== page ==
Archive for the ‘music’ Category

features, Gallery, music

The British films that inspired The Smiths’ record sleeves

By Stefano on February 11th, 2013

the-smiths-the-complete-picture-originalIt is incredible to think that The Smiths were together for just five short years. In that time they managed to release four official albums, a few compilations of sessions, singles and oddities and of course, a run of some of the most amazing and unique 45s ever.

And one of the things that made The Smiths’ singles and albums so special was there sleeves. Handpicked mostly by Morrissey, they feature a series of cover stars most of whom dated from the late 50s and early 60s, and for Smiths fans they gave an real insight into the singer’s world – who his heroes were and the influences that shaped him.

Some of those cover stars were familiar, like Yootha Joyce, the star of two very successful seventies sit-coms. Others like French actor Jean Marais from Jean Cocteau’s 1949 film Orphée, were a bit more obscure.

Not surprisingly quite a number of the stars featured in British films from the 60s, so I have rounded up those covers and attempted to give a little more information about the films they came from. Most of them are very watchable – a couple of them are classics.

I have added YouTube links to each one. Two of the films are available in a full version on YouTube, the rest are clips and trailers.

Click on for the gallery and links.

Ask - Catch Us If You Can

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Picture 1 of 7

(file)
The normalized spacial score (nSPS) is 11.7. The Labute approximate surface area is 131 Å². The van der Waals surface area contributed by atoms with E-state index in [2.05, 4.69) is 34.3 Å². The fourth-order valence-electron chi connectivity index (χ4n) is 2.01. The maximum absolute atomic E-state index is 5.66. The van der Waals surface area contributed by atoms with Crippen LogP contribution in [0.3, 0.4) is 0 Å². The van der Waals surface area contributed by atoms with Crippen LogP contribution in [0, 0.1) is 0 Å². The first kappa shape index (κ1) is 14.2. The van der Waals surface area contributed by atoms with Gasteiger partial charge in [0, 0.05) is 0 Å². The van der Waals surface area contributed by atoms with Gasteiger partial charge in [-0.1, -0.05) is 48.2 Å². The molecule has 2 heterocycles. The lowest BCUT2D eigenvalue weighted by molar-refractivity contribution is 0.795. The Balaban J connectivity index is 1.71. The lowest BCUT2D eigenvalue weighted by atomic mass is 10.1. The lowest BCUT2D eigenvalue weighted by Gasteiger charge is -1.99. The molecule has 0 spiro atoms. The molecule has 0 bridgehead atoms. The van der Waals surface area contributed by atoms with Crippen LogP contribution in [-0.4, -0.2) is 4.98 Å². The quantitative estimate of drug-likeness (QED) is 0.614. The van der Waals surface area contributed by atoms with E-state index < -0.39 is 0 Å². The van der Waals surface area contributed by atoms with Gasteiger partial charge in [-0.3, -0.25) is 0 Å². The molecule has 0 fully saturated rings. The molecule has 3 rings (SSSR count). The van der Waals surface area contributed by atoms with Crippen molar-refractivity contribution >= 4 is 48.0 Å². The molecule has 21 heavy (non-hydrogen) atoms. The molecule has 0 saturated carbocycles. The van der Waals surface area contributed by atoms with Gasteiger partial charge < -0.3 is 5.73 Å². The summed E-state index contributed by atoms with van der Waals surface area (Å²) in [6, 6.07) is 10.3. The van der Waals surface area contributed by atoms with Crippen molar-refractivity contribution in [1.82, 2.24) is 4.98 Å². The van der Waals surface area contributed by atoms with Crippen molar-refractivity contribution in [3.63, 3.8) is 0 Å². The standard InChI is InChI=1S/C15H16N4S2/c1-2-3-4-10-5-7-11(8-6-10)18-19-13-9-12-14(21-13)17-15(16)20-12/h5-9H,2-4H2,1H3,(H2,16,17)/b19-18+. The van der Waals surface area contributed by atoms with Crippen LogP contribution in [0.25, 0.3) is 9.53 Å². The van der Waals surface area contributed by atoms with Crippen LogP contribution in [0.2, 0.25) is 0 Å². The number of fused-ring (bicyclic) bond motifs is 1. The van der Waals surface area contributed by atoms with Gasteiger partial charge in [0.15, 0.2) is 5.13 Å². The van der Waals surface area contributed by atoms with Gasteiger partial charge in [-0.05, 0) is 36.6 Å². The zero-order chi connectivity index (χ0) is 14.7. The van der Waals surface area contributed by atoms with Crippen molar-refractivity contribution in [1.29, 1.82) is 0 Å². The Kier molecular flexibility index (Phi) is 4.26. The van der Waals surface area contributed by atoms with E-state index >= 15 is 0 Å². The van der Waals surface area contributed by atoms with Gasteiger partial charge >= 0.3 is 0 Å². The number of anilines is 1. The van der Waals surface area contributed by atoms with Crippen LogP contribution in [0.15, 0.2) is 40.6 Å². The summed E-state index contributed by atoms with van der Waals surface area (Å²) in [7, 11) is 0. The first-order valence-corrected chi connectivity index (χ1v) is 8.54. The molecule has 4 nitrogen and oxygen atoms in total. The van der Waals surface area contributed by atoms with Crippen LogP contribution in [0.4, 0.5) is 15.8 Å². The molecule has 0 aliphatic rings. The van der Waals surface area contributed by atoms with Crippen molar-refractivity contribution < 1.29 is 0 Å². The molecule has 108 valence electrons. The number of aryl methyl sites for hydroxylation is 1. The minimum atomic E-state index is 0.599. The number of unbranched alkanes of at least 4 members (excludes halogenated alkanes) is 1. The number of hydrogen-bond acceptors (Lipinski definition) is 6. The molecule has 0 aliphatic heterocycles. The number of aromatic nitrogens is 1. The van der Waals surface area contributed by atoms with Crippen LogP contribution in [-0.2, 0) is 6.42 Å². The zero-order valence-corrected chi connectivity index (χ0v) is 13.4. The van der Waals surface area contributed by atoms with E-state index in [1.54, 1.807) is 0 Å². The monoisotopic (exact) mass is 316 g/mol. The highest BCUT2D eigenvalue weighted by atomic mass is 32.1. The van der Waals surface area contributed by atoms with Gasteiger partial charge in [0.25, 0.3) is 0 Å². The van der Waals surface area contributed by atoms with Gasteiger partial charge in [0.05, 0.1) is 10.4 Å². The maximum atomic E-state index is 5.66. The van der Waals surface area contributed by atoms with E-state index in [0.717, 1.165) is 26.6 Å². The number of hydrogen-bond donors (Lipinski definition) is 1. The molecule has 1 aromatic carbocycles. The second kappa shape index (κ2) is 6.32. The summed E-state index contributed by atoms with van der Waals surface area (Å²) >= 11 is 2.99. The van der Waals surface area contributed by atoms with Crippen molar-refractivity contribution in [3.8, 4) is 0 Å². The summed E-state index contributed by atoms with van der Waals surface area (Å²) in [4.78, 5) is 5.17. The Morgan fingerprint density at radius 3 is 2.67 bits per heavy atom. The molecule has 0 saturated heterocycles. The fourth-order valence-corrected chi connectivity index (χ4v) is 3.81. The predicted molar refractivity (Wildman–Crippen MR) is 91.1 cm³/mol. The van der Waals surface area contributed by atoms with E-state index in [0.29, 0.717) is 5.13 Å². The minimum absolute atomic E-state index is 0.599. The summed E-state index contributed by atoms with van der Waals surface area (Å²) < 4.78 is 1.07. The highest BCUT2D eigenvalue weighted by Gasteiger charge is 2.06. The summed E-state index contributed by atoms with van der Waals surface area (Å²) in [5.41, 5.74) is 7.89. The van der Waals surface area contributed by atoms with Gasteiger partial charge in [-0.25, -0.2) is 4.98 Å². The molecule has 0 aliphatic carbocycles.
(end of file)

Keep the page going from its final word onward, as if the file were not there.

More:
As every Smiths fan knows the cover star of the band's peerless 1986 single Ask was actress Yootha Joyce, but the still wasn't taken from her successful 70s sit-coms Man About The House or George and Mildred but from a decade or so earlier when she enjoyed a brief but significant film career. In fact Joyce managed to appear in several of Morrissey's favourite films - Charlie Bubbles and Sparrows Can't Sing - as well as one of the great unsung movies from the decade - Catch Us If You Can. The film doesn't get taken too seriously for one very obvious reason - it stars lovable Tottenham beat boys The Dave Clarke Five - the One Direction of their day. However if you overlook the way it was set up as an attempt to rival Hard day's Night CUIYC is actually a superb film and fascinating viewing for anyone who loves 60s pop culture. Without giving too much away the film is basically a road movie with Dave - and model Barbara Ferris in tow - as a stunt man and a model who escape their minders and head off into the wild English countryside. Along the way they hang out with some prototype hippies (this was 1965 before anyone was calling them that) go swimming in London's iconic Oasis pool and finish up at the stunning Art Deco hotel- which at that point was run down and deserted - on Burgh Island. They also pop into Bath where they meet Yootha Joyce, the wife of a socialite who quite fancies a bit of Dave. She eventually takes the gang to a fancy dress party in Bath spa. The pic was apparently taken off set. Catch Us If You Can is a fabulous film, directed in a highly imaginative way by John Boorman - later to shoot Deliverance and Hope and Glory. Had it featured some cooler stars it would undoubtedly be hailed as one of the best British movies of the decade. Catch Us If You Can Trailer